Coal miners who went without pay when mining company Blackjewel declared bankruptcy this June are one step closer to receiving lost wages. The checks come weeks after some of the miners ended a long-running protest, and months after the federal Department of Labor first intervened to allege the company violated labor laws in the month before it folded.

West Virginia Morning
West Virginia Public Broadcasting

On this West Virginia Morning, Mothman, the Flatwoods Monster, Civil War ghosts — for those who enjoy getting a bit spooked, West Virginia is one of the best places to find a Halloween-themed adventure. This weekend’s episode of Inside Appalachia features stories about spooky legends and ghost tales.

We sent one reporter -- a self-proclaimed scaredy cat -- to a Halloween-themed event “light” on the scares, but heavy on the spooky creatures. Brittany Patterson reports from the West Virginia State Wildlife Center in north-central West Virginia.

Anti-Rockwool signs like this one can be seen throughout the Eastern Panhandle. Photo taken in Aug. 2018.
Liz McCormick / West Virginia Public Broadcasting


More than 100 people spoke at a public hearing in Shepherdstown this week hosted by the West Virginia Department of Environmental Protection

The hearing was for two proposed stormwater-related permits to be issued to Denmark-based Rockwool in Ranson, Jefferson County.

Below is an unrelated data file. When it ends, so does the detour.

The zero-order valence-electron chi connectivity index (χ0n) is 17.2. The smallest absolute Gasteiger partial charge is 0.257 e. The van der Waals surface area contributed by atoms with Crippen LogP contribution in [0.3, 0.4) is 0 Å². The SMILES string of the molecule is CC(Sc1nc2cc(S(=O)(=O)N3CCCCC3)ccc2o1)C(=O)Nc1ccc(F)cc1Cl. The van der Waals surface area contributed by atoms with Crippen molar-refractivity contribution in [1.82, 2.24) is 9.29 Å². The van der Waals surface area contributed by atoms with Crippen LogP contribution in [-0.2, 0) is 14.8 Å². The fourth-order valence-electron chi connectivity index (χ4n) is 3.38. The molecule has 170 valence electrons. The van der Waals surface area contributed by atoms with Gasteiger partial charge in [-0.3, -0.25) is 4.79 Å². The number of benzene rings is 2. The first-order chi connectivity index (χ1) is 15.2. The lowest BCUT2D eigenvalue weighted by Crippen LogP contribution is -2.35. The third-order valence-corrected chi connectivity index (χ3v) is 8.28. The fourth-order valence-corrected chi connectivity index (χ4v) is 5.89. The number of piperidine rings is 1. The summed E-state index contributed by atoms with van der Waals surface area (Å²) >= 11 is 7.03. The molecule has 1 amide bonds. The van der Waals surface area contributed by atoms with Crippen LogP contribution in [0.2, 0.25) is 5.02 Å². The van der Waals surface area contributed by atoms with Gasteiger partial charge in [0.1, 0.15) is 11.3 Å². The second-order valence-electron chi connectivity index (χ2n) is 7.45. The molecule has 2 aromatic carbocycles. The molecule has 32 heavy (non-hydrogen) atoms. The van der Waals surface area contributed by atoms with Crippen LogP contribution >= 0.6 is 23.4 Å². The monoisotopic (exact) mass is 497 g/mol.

Glasses given to attendees of the Happy Retreat Wine & Jazz Festival on June 9, 2018.
Liz McCormick / West Virginia Public Broadcasting

Gov. Jim Justice said he wants to expand West Virginia's winemaking industry. On Wednesday, Justice said he is asking officials in the state's commerce and agricultural agencies to look into growing the wine business in the eastern panhandle. Having more vineyards and wineries in West Virginia will boost tourism and local economies, according to Justice. He noted that Virginia has benefited from promoting its winemaking industry where the state borders West Virginia's eastern panhandle.

@RepAlexMooney / Twitter

A Republican congressman from West Virginia who took part in a Wednesday protest of an ongoing impeachment inquiry into President Donald Trump is defending his actions. Rep. Alex Mooney was one of dozens of Republican lawmakers who made their way into a secure room where a scheduled deposition was delayed. 

Republicans Disrupt Impeachment Deposition

Oct 24, 2019
Patrick Semansky / AP Photo